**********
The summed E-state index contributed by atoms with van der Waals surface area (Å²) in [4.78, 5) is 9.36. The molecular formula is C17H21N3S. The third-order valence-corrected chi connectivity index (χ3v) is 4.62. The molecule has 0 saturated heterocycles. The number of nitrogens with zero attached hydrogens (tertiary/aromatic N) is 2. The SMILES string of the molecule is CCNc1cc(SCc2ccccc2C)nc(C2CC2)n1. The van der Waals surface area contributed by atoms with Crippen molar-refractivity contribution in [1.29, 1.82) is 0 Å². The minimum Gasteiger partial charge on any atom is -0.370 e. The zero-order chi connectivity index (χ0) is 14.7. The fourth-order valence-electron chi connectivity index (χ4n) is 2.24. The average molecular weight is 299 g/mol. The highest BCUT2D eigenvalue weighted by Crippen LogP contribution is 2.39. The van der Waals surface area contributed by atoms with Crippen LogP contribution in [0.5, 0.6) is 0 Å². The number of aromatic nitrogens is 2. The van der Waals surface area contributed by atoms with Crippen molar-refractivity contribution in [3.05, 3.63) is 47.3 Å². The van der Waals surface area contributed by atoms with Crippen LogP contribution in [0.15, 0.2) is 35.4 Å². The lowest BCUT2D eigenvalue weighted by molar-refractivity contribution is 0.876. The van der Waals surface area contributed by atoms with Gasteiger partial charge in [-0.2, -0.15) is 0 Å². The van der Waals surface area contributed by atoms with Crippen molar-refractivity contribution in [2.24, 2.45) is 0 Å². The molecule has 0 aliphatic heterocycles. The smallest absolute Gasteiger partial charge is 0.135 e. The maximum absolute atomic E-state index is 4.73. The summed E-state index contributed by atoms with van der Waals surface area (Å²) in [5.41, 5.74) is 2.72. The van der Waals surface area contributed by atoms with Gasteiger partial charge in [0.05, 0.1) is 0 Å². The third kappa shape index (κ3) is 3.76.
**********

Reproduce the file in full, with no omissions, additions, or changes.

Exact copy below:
The summed E-state index contributed by atoms with van der Waals surface area (Å²) in [4.78, 5) is 9.36. The molecular formula is C17H21N3S. The third-order valence-corrected chi connectivity index (χ3v) is 4.62. The molecule has 0 saturated heterocycles. The number of nitrogens with zero attached hydrogens (tertiary/aromatic N) is 2. The SMILES string of the molecule is CCNc1cc(SCc2ccccc2C)nc(C2CC2)n1. The van der Waals surface area contributed by atoms with Crippen molar-refractivity contribution in [1.29, 1.82) is 0 Å². The minimum Gasteiger partial charge on any atom is -0.370 e. The zero-order chi connectivity index (χ0) is 14.7. The fourth-order valence-electron chi connectivity index (χ4n) is 2.24. The average molecular weight is 299 g/mol. The highest BCUT2D eigenvalue weighted by Crippen LogP contribution is 2.39. The van der Waals surface area contributed by atoms with Crippen LogP contribution in [0.5, 0.6) is 0 Å². The number of aromatic nitrogens is 2. The van der Waals surface area contributed by atoms with Crippen molar-refractivity contribution in [3.05, 3.63) is 47.3 Å². The van der Waals surface area contributed by atoms with Crippen LogP contribution in [0.15, 0.2) is 35.4 Å². The lowest BCUT2D eigenvalue weighted by molar-refractivity contribution is 0.876. The van der Waals surface area contributed by atoms with Gasteiger partial charge in [-0.2, -0.15) is 0 Å². The van der Waals surface area contributed by atoms with Crippen molar-refractivity contribution in [2.24, 2.45) is 0 Å². The molecule has 0 aliphatic heterocycles. The smallest absolute Gasteiger partial charge is 0.135 e. The maximum absolute atomic E-state index is 4.73. The summed E-state index contributed by atoms with van der Waals surface area (Å²) in [5.41, 5.74) is 2.72. The van der Waals surface area contributed by atoms with Gasteiger partial charge in [0.05, 0.1) is 0 Å². The third kappa shape index (κ3) is 3.76.